Changing Playtimes at Meath School
Simon Elliott, Head of Therapies at Meath School, reports on how structured play sessions have benefited pupils with speech, language and communication needs.
Play is a key vehicle for learning for all children, however, children with speech, language and communication needs may find unstructured play more challenging. For pupils at I CAN’s Meath School, playtime can mean struggling to understand rules and social conventions, convey thoughts and ideas, and navigate confusing friendships.
With this is mind, staff at Meath have trialled a reorganisation of playtime into a more structured learning environment, while ensuring play remains fun and rewarding. Staff across different disciplines (Speech and Language Therapy, Occupational Therapy, residential care and support staff) have come together to form the play development group, aiming to continually advance play for pupils.
Three daily play sessions take place at Meath: one before the school day begins (many of our children have spent a long time in a taxi before arriving), one mid-morning, and one at lunch time. The first two sessions have been split into three activities: a quiet area with activities which support occupational therapy and speech and language development, a game on the playground such as tag, and football on the field. The children choose which activity they join on a daily basis. The speech and language therapists use their friendship groups in classes to teach, model and practise the games before carrying them over to playtimes.
At lunchtime, children can choose between the quiet area or an activity led by an outside instructor and supported by Meath staff. Activities so far have included sport, dance, yoga and judo. The sessions give the children the opportunity to try activities that they wouldn’t otherwise have access to, whilst the staff model and support with development of friendships, co-operation skills, turn taking, waiting and learning of rules. The activities also support the development of OT skills and speech and language development in a less structured environment. On top of this, active play helps our pupils’ health and wellbeing.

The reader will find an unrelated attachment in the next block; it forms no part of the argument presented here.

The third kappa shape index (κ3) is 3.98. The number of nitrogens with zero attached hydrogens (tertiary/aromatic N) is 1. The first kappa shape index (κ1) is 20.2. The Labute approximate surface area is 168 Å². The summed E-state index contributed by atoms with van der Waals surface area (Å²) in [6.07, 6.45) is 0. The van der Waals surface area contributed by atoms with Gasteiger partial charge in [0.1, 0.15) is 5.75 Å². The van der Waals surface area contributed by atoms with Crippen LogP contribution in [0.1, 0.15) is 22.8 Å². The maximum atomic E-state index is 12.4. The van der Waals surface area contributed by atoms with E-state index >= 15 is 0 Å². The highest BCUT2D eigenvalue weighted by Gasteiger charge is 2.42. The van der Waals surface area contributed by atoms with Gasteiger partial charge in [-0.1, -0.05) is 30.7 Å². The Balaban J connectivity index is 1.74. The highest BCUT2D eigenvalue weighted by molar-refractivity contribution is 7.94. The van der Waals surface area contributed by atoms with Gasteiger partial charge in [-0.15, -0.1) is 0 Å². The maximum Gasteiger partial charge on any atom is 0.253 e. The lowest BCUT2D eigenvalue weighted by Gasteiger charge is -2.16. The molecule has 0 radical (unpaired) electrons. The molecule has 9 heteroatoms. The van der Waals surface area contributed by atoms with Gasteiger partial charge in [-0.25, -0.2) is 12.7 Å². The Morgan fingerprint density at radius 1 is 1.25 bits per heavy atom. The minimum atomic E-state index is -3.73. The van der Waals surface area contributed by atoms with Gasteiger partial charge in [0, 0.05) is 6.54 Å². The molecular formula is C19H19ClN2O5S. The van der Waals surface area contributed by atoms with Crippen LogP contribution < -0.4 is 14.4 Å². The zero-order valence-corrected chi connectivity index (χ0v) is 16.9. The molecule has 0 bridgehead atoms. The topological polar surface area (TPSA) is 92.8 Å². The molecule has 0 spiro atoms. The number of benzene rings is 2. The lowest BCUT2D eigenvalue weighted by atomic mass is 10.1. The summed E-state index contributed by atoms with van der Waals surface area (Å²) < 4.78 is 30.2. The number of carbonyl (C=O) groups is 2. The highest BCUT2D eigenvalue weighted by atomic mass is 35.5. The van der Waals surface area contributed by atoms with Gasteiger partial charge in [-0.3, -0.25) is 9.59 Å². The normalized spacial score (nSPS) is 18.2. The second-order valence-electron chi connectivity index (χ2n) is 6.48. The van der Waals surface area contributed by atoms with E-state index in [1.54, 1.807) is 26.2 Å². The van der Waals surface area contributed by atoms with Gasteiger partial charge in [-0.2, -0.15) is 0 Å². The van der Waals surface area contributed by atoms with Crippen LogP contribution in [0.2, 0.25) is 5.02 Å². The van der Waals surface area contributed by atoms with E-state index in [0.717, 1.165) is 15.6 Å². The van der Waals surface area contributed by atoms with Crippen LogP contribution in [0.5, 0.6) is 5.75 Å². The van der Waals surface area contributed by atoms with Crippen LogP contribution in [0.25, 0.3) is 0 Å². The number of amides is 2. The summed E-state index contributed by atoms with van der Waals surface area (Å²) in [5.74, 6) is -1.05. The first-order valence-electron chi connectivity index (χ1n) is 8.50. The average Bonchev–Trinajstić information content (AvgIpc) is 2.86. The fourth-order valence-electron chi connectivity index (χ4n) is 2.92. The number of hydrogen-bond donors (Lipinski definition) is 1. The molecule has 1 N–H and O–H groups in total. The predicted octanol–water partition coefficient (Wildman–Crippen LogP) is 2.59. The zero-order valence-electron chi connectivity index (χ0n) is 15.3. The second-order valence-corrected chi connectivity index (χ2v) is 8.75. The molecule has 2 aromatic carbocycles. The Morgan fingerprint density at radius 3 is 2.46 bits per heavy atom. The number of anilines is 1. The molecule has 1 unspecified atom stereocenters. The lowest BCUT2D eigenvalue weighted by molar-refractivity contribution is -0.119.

During a six week trial period of the new playtime scheme, there were lots of opportunities for feedback from pupils and staff as to what was working well and what could be improved. The play development group have since reviewed the feedback and implemented changes based on this and our own observations, e.g. building in a few more free-play sessions.
The new playtime arrangements have been in place for a term at this point, and are bedding in well. Anecdotally, the vast majority of pupils and parents are strongly in favour of the changes. The play development group continues to monitor, respond to feedback and implement further change as appropriate.
The activities link into curriculum areas of PSHCE, SEAL, Literacy, Maths, Music and PE. As the scheme develops we will be looking at how it impacts on friendships, mental and emotional health, and whether a calmer playtime impacts on learning in school.
You can find out more about Meath School and its outstanding provision for children with speech, language and communication needs here.